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"Alpha House," a comedy about four Republican senators sharing a Capitol Hill townhouse, is one of 14 online pilots produced by Amazon studios. Yes, the same Amazon where you bought that last-minute Mother's Day gift. The show boasts a cast television network executives dream about: John Goodman, Mark Consuelos, cameos with Bill Murray and Stephen Colbert.
The show's creator is a familiar name, too - Garry Trudeau, better known as the creator of comic strip "Doonesbury." Trudeau says the new Amazon venture was a way to bring his signature Washington satire to the small screen on a fast track.
"They were trying to put together a slate of pilots quickly. They wanted to get going. And this was ready to go," said Trudeau.
"The Amazon studio was so new, there were so few executives available to interfere, that we basically were given, you know, a lot of support, and not that much guidance," said Trudeau.
Amazon provided the funding for the series.
"They wanted to get into the content business," said Trudeau. "Amazon's idea was that if we can create high-end television, comparable to good cable series, then we can compete in that space."
It is the same thing HBO had to convince viewers of 20 years ago. Netflix is also trying to cash in on the original online programming craze with shows like "House of Cards."
Amazon's twist on the digital content trend is that it uses viewer metrics and feedback to decide which shows stay alive. Just as buyers can post a customer review on products, Amazon is getting real-time feedback by allowing viewers to post user reviews of the pilots. "Alpha House" has more than 2,000 to date, and averages four stars. Soon, Amazon will take the pilots offline and decide which shows will be picked up for a full season.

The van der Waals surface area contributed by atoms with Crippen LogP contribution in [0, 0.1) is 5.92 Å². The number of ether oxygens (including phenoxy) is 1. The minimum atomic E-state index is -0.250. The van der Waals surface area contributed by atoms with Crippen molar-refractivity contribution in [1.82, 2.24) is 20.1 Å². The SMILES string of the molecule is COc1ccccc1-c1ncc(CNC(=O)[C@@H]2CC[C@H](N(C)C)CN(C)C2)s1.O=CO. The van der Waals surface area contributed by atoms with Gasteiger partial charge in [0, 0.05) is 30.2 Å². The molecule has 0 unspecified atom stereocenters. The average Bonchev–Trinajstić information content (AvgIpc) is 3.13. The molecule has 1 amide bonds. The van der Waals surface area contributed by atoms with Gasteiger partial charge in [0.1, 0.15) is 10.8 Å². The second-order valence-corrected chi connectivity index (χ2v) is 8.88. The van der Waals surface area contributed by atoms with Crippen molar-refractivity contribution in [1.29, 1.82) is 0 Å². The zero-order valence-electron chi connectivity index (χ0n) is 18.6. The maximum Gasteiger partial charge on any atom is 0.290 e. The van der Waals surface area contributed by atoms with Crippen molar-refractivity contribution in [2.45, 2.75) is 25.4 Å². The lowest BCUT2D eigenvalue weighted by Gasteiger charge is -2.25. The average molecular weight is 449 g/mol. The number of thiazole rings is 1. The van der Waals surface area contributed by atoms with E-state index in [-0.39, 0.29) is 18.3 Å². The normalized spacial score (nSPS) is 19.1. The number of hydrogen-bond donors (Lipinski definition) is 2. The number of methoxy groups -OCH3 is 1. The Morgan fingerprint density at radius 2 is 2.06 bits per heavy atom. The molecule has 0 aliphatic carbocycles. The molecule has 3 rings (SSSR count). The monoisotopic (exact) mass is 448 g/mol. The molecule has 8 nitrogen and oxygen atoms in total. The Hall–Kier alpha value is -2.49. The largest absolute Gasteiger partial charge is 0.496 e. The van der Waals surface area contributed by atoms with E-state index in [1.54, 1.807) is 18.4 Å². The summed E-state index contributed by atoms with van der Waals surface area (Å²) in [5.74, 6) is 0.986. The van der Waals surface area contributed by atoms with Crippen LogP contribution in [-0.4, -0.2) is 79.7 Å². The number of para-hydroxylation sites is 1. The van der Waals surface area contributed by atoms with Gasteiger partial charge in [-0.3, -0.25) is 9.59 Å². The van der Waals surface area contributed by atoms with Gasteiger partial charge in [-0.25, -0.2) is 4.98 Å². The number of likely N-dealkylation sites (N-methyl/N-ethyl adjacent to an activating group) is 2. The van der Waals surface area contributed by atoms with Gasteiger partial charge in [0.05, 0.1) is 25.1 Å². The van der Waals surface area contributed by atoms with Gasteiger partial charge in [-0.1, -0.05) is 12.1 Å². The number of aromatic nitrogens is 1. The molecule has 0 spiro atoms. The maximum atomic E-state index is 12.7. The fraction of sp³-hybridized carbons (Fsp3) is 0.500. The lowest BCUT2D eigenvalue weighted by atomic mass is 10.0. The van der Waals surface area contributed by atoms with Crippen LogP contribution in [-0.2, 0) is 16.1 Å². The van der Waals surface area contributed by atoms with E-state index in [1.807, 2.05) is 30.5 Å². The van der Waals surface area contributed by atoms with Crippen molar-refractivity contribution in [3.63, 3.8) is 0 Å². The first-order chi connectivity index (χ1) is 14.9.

"So instead of just a couple of executives, you know, in the tower, deciding whether to pull the trigger on a series," said Trudeau, "their decisions will be more informed by what the public might actually like,"
Trudeau has television experience, he wrote the political mockumentary "Tanner 88." But his day job is still drawing "Doonesbury." The comic strip and its characters made him a star, and a hero to a once-fledging cartoonist - CNN's Jake Tapper. Tapper had a college comic strip, and his main character was Garry, named for his idol at the time - Garry Trudeau.
Watch Jake Tapper and Gary Trudeau draw memorable cartoon characters in this web-exclusive clip.
Forty-three years after its creation, Trudeau's Pulitzer Prize winning comic strip is still going strong.
"This cartooning thing just kind of found me. It wasn't something I sought. I was recruited out of college in my junior year," said Trudeau.
Now, Trudeau is hoping viewers will find "Alpha House," and vote to keep it "on-air."